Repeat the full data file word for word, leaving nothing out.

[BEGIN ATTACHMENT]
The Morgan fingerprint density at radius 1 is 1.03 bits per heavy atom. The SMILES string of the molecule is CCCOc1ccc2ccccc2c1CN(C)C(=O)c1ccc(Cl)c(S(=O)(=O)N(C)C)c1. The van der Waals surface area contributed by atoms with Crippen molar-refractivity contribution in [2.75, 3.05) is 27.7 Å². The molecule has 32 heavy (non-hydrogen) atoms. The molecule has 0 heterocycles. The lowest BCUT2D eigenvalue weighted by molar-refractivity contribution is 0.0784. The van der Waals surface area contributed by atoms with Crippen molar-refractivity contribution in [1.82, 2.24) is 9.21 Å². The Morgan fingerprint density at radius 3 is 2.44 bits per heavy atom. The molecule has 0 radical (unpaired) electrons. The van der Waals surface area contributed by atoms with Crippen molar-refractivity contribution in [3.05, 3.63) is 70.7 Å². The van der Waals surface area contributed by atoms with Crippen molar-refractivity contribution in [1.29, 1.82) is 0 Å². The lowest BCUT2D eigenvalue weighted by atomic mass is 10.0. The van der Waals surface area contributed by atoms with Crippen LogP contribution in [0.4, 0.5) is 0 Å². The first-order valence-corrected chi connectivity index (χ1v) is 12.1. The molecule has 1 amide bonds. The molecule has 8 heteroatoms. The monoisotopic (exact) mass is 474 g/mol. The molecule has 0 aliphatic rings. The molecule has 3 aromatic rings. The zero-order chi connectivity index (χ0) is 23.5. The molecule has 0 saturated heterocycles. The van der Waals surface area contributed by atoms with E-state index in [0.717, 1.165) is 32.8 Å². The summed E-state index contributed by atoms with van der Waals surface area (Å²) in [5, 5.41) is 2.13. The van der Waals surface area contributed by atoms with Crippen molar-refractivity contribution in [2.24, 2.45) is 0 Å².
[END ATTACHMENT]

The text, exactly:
The Morgan fingerprint density at radius 1 is 1.03 bits per heavy atom. The SMILES string of the molecule is CCCOc1ccc2ccccc2c1CN(C)C(=O)c1ccc(Cl)c(S(=O)(=O)N(C)C)c1. The van der Waals surface area contributed by atoms with Crippen molar-refractivity contribution in [2.75, 3.05) is 27.7 Å². The molecule has 32 heavy (non-hydrogen) atoms. The molecule has 0 heterocycles. The lowest BCUT2D eigenvalue weighted by molar-refractivity contribution is 0.0784. The van der Waals surface area contributed by atoms with Crippen molar-refractivity contribution in [1.82, 2.24) is 9.21 Å². The Morgan fingerprint density at radius 3 is 2.44 bits per heavy atom. The molecule has 0 radical (unpaired) electrons. The van der Waals surface area contributed by atoms with Crippen molar-refractivity contribution in [3.05, 3.63) is 70.7 Å². The van der Waals surface area contributed by atoms with Crippen molar-refractivity contribution in [1.29, 1.82) is 0 Å². The lowest BCUT2D eigenvalue weighted by atomic mass is 10.0. The van der Waals surface area contributed by atoms with Crippen LogP contribution in [0.4, 0.5) is 0 Å². The first-order valence-corrected chi connectivity index (χ1v) is 12.1. The molecule has 1 amide bonds. The molecule has 8 heteroatoms. The monoisotopic (exact) mass is 474 g/mol. The molecule has 0 aliphatic rings. The molecule has 3 aromatic rings. The zero-order chi connectivity index (χ0) is 23.5. The molecule has 0 saturated heterocycles. The van der Waals surface area contributed by atoms with E-state index in [0.717, 1.165) is 32.8 Å². The summed E-state index contributed by atoms with van der Waals surface area (Å²) in [5, 5.41) is 2.13. The van der Waals surface area contributed by atoms with Crippen molar-refractivity contribution in [2.24, 2.45) is 0 Å².